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Long Player - Had Me (Half) A Real Good Time !
on 25 November 2011
I suppose like many people I bought this album AFTER "A Nod's As Good As A Wink To A Blind Horse" and to be honest at the time, felt short-changed with the plain grey cardboard sleeve. It was only later that I understood both the irony and novelty of this sleeve design. Incredibly, next year (2012) will be the 40th anniversary of my purchase!
It should also be borne in mind that this was the first of two albums recorded by the band in 1971 - "A Nod's As Good As A Wink To A Blind Horse" following relatively soon afterwards.
"Long Player" itself is a bit of a dis-jointed affair though the flow of it is not. There is one song that is mis-placed, one mediocre song and one weak song - definitely an album filler - "On The Beach" recorded in a spare room (and it shows!); two live tracks (recorded at New York's Filmore East); two tracks recorded on the Rolling Stones mobile unit with the remainder being recorded at Morgan Sound Studios. Perhaps that's the reason for the album appearing a little dis-jointed?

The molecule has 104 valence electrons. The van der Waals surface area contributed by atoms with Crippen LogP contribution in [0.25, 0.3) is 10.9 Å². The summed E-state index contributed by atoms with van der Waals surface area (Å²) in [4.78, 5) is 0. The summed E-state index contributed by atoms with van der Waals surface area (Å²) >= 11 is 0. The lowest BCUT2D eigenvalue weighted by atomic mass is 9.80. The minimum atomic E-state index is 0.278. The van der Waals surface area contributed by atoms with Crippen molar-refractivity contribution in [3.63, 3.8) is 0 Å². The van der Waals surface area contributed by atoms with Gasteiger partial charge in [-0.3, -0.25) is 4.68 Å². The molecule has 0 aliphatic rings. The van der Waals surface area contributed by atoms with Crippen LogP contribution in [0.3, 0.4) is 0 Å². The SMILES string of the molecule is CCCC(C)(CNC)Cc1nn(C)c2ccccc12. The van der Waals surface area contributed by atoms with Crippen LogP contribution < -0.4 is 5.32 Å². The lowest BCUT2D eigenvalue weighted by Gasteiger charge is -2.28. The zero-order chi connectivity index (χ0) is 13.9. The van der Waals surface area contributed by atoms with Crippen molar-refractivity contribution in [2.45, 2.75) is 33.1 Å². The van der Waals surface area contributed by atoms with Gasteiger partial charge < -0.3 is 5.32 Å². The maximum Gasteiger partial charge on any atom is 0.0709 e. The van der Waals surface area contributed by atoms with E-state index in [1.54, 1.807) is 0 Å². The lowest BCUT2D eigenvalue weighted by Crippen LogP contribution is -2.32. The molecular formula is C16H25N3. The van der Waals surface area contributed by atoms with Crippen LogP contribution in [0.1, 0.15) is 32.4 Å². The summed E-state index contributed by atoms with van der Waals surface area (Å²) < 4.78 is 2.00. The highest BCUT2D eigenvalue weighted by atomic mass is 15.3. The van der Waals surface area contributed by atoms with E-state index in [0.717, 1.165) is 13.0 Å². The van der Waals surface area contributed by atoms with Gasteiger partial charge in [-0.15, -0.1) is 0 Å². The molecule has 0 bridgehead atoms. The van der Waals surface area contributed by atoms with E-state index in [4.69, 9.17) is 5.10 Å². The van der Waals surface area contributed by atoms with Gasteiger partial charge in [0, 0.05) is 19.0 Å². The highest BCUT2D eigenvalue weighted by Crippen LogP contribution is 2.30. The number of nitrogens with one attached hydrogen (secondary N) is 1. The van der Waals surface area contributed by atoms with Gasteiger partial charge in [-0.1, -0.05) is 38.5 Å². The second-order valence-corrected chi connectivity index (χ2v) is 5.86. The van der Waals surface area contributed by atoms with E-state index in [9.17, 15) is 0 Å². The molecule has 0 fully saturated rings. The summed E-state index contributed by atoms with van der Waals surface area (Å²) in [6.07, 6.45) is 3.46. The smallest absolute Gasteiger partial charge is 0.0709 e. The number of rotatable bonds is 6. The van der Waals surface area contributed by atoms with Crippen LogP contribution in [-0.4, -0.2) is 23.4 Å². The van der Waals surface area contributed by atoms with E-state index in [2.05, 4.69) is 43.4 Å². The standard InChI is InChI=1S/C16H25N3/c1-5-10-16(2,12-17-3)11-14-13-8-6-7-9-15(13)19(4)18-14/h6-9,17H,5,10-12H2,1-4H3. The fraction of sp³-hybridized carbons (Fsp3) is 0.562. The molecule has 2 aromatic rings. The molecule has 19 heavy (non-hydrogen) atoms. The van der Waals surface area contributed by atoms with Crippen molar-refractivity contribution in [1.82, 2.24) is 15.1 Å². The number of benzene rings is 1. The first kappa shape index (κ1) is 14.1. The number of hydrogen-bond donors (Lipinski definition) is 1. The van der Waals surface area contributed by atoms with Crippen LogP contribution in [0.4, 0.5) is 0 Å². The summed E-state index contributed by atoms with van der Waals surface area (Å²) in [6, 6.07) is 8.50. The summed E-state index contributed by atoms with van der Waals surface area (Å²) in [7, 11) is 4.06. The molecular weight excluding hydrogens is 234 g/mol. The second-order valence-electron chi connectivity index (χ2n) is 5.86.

Anyway, the album opens up with the magnificent Stewart/McLagan co-write "Bad 'n' Ruin", which begins with an urgent Stones-like guitar from Wood and the swirling Hammond B3 from McLagan that Booker T would have admired I'm sure. Indeed, it slows down in the bridge to sound all the more like a Stax song before ending with an archetypal Faces finish.